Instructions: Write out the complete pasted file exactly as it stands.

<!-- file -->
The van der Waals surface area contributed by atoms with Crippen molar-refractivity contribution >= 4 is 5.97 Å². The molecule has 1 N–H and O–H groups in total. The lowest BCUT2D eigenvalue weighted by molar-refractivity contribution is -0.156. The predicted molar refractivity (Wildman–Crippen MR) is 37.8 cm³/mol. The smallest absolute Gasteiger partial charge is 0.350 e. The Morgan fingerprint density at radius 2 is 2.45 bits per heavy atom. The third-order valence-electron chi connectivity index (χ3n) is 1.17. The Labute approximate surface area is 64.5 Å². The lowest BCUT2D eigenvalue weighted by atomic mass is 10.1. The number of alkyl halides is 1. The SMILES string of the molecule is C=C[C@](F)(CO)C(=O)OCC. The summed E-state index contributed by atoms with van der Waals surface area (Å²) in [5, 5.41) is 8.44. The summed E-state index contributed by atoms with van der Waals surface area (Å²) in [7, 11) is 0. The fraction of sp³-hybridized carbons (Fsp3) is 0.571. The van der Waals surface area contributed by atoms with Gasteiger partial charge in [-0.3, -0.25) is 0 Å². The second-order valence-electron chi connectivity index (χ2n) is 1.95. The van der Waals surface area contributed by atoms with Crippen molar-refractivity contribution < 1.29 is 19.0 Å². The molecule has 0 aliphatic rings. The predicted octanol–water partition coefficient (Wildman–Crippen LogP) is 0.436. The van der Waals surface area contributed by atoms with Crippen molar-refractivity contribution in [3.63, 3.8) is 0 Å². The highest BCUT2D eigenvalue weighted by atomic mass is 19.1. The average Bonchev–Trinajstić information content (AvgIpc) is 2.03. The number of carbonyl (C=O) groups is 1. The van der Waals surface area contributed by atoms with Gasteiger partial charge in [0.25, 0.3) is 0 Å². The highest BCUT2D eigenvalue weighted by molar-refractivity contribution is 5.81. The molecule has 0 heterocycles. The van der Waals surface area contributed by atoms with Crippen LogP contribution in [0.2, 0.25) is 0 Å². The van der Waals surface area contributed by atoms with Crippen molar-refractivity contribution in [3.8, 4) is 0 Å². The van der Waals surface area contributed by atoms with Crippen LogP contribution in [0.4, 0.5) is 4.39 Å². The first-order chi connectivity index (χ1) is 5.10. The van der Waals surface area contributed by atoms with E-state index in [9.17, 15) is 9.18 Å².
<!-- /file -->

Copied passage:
The van der Waals surface area contributed by atoms with Crippen molar-refractivity contribution >= 4 is 5.97 Å². The molecule has 1 N–H and O–H groups in total. The lowest BCUT2D eigenvalue weighted by molar-refractivity contribution is -0.156. The predicted molar refractivity (Wildman–Crippen MR) is 37.8 cm³/mol. The smallest absolute Gasteiger partial charge is 0.350 e. The Morgan fingerprint density at radius 2 is 2.45 bits per heavy atom. The third-order valence-electron chi connectivity index (χ3n) is 1.17. The Labute approximate surface area is 64.5 Å². The lowest BCUT2D eigenvalue weighted by atomic mass is 10.1. The number of alkyl halides is 1. The SMILES string of the molecule is C=C[C@](F)(CO)C(=O)OCC. The summed E-state index contributed by atoms with van der Waals surface area (Å²) in [5, 5.41) is 8.44. The summed E-state index contributed by atoms with van der Waals surface area (Å²) in [7, 11) is 0. The fraction of sp³-hybridized carbons (Fsp3) is 0.571. The van der Waals surface area contributed by atoms with Gasteiger partial charge in [-0.3, -0.25) is 0 Å². The second-order valence-electron chi connectivity index (χ2n) is 1.95. The van der Waals surface area contributed by atoms with Crippen molar-refractivity contribution < 1.29 is 19.0 Å². The molecule has 0 aliphatic rings. The predicted octanol–water partition coefficient (Wildman–Crippen LogP) is 0.436. The van der Waals surface area contributed by atoms with Crippen molar-refractivity contribution in [3.63, 3.8) is 0 Å². The highest BCUT2D eigenvalue weighted by atomic mass is 19.1. The average Bonchev–Trinajstić information content (AvgIpc) is 2.03. The number of carbonyl (C=O) groups is 1. The van der Waals surface area contributed by atoms with Gasteiger partial charge in [0.25, 0.3) is 0 Å². The highest BCUT2D eigenvalue weighted by molar-refractivity contribution is 5.81. The molecule has 0 heterocycles. The van der Waals surface area contributed by atoms with Crippen LogP contribution in [0.2, 0.25) is 0 Å². The van der Waals surface area contributed by atoms with Crippen molar-refractivity contribution in [3.8, 4) is 0 Å². The van der Waals surface area contributed by atoms with Crippen LogP contribution in [0.4, 0.5) is 4.39 Å². The first-order chi connectivity index (χ1) is 5.10. The van der Waals surface area contributed by atoms with E-state index in [9.17, 15) is 9.18 Å².